Shear wall material and height

As noted previously, a shear wall can be constructed from any structural material. Provided its material strength is not significantly weaker than that of the surrounding structure its material of construction is likely to be structurally viable. Choice of shear wall materiality is also influenced by building height and other constraints as summarized in Table 5.1. Readers with the frequently asked question: ' How many shear walls of what thickness and length are necessary for my project?' must wait until the following chapter for an answer.

While still on the subject of shear wall materiality, unreinforced masonry warrants further discussion due to its extensive usage internationally. Its different manifestations in buildings include completely unreinforced masonry construction as in Fig. 5.14' as infill panels between reinforced concrete or steel moment frames, as confined masonry walls, or as non-structural partition walls. As discussed in Chapter 10 and illustrated in Fig. 10.4(a), a masonry infill panel within a moment frame functions as a diagonal bracing strut when a combined frame and infill system is loaded horizontally. Provided the frames and infills satisfy the requirements inTable 5.2 they may contribute positively to the seismic resistance of a building. In many situations, however, some of the listed requirements are architecturally unacceptable. In such cases, infills should be physically separated

▼ 5.1 Common shear wall materials, their typical ranges of height and general comments


Typical height range (storeys)




Steel plate walls have occasionally strengthened existing buildings but otherwise are rarely used (Fig. 5.10).

Reinforced concrete


The most reliable material for medium to heavy construction. Its high level of ductility enables designers to achieve the shortest wall lengths. Reinforced concrete walls are usually cast in-place (Fig. 5.11). Precast concrete panels including tilt-up panels typically one- to three-storeys high, and other panels strongly connected together can also form monolithic reinforced concrete walls (Fig. 5.12).

Reinforced masonry


Popular where long wall lengths are achievable such as adjacent to boundaries. As the strength of masonry units and grout infill reduces, required wall lengths increase (Fig. 5.13). Construction quality control requires special attention.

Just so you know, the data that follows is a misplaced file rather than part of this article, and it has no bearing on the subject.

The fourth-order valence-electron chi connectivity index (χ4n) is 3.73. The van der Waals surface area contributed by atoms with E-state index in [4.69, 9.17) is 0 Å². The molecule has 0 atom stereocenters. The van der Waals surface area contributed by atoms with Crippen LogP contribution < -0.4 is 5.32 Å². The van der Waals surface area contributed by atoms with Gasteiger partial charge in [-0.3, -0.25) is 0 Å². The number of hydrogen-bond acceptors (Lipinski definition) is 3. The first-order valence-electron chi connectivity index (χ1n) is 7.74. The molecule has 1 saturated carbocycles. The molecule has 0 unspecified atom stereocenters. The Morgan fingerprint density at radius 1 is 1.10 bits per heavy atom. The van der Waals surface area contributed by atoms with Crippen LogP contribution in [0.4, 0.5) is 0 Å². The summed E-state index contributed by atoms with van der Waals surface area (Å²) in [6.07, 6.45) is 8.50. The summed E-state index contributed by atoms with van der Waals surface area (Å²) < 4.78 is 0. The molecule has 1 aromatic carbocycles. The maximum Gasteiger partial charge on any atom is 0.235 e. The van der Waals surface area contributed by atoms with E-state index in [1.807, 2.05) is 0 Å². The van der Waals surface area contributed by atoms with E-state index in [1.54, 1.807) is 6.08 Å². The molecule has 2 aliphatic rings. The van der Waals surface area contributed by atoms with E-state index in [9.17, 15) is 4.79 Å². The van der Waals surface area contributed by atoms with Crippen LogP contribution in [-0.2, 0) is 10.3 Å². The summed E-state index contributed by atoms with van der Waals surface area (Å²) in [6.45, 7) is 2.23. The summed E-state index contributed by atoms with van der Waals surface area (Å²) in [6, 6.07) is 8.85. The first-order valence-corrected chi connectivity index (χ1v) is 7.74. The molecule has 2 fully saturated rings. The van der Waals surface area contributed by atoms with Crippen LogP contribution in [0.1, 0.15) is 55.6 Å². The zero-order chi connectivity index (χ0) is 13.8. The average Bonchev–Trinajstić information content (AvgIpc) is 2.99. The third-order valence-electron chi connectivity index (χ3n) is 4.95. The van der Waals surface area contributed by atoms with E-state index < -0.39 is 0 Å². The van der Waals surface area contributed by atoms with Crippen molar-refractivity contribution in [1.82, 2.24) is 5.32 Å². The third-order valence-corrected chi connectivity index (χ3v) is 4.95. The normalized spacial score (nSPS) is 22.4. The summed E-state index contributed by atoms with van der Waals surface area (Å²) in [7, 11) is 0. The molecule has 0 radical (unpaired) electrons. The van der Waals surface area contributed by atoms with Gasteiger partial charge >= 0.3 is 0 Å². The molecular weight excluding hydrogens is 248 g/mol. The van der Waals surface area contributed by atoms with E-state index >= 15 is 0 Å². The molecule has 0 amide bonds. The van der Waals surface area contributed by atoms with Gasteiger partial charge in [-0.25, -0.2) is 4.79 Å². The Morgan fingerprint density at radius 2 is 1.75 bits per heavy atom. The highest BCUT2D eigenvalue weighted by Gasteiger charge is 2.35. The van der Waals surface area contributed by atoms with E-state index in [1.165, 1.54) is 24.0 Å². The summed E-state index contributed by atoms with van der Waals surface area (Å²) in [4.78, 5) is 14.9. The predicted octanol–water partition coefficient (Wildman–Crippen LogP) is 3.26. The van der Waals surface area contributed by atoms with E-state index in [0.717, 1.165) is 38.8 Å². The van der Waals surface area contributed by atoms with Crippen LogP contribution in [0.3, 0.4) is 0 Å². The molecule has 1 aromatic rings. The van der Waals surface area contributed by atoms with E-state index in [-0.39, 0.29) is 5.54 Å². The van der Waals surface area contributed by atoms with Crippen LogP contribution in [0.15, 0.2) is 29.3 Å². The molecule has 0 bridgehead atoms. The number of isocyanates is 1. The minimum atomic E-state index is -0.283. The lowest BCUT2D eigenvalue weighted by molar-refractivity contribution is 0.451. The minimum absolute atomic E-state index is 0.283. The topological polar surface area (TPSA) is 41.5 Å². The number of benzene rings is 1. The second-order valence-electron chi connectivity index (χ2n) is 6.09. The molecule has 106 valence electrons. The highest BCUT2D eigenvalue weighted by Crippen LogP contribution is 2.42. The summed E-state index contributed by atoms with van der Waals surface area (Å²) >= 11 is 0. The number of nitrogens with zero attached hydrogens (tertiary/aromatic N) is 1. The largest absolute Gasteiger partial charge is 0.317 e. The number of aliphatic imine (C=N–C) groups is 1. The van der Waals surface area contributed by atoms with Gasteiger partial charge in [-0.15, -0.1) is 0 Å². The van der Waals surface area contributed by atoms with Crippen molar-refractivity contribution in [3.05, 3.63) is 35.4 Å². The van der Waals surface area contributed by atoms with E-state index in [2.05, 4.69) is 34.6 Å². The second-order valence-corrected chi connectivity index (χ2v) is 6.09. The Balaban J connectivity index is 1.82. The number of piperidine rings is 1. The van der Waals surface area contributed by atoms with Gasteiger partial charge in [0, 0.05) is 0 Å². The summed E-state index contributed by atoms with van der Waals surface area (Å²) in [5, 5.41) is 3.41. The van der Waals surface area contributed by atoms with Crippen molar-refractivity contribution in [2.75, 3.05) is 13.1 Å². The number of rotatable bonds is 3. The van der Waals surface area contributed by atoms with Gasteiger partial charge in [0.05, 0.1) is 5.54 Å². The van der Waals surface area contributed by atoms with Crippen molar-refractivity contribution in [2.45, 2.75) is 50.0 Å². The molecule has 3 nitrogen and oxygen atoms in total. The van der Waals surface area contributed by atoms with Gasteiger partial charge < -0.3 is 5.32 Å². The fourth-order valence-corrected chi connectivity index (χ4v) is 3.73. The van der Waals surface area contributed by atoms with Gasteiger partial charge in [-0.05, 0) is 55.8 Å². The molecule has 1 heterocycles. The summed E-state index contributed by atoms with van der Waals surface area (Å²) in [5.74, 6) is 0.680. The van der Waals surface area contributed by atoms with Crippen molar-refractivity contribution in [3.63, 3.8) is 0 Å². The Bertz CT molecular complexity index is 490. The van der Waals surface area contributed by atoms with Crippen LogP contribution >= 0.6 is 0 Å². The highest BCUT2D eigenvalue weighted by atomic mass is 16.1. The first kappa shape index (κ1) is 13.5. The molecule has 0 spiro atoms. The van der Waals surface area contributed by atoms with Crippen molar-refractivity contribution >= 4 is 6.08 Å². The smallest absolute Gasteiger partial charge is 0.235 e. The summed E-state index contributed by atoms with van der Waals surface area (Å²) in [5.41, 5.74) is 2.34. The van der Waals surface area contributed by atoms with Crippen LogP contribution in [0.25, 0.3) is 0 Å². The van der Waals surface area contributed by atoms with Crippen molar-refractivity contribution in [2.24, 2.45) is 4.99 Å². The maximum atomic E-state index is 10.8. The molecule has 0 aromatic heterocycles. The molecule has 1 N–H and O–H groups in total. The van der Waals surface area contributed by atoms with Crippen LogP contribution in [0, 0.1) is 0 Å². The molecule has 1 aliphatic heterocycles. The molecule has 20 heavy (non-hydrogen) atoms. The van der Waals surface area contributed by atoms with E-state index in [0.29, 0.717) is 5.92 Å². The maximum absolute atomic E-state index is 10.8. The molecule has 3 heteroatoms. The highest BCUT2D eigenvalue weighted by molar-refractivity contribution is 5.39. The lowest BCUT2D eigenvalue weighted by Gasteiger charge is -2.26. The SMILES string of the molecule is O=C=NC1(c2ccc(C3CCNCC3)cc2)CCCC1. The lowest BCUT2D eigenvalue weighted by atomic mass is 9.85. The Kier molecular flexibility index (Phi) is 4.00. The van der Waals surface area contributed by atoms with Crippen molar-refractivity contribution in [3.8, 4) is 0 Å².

Unreinforced masonry


Due to its inherent lack of ductility this material is prohibited in some countries and in others permitted only in less seismically active areas (Fig. 5.14).

Confined masonry


'Confined' masonry walls incorporate panels of unreinforced masonry within a reinforced concrete beam and column frame. They are discussed below.



Suitable for light-weight construction. Because of its relatively low strength and stiffness as compared to reinforced concrete or steel construction several long or many shorter walls may be required to resist seismic forces. Particularly appropriate for apartments and similar buildings where function dictates a cellular layout.

Plywood fixed to wood framing often forms the web. Chords can be from sawn or glue-laminated wood or even a more highly engineered wood product like laminated veneer lumber (LVL). Where horizontal deflections are critical steel chord members may be specified (Fig. 5.15).

Gypsum plasterboard or equivalent sheets are nailed or screwed to wood or steel framing to form shear walls in light-weight framed construction. A popular and cost-effective material for domestic construction in New Zealand, but the wall lengths required are longer than those using a stronger wood-based product such as plywood.

▲ 5.10 Steel shear walls during construction. Hospital,

Portland, Oregon.

(Reproduced with permission from KPFF).

▲ 5.12 A shear wall formed from numerous precast panels strongly connected vertically and horizontally. Apartment building, Wellington.

▲ 5.14 An unreinforced masonry wall under construction. Kanpur, India.

▲ 5.11 Reinforcing steel for cast-in-place concrete shear walls. High-rise office building, San Francisco.

▲ 5.13 A reinforced concrete masonry wall with attached columns under construction. Horizontal reinforcing, placed every third masonry unit is not visible. Office building, Wellington.

▲ 5.15 A two-storey wood shear wall with steel chords. Wanganui, New Zealand.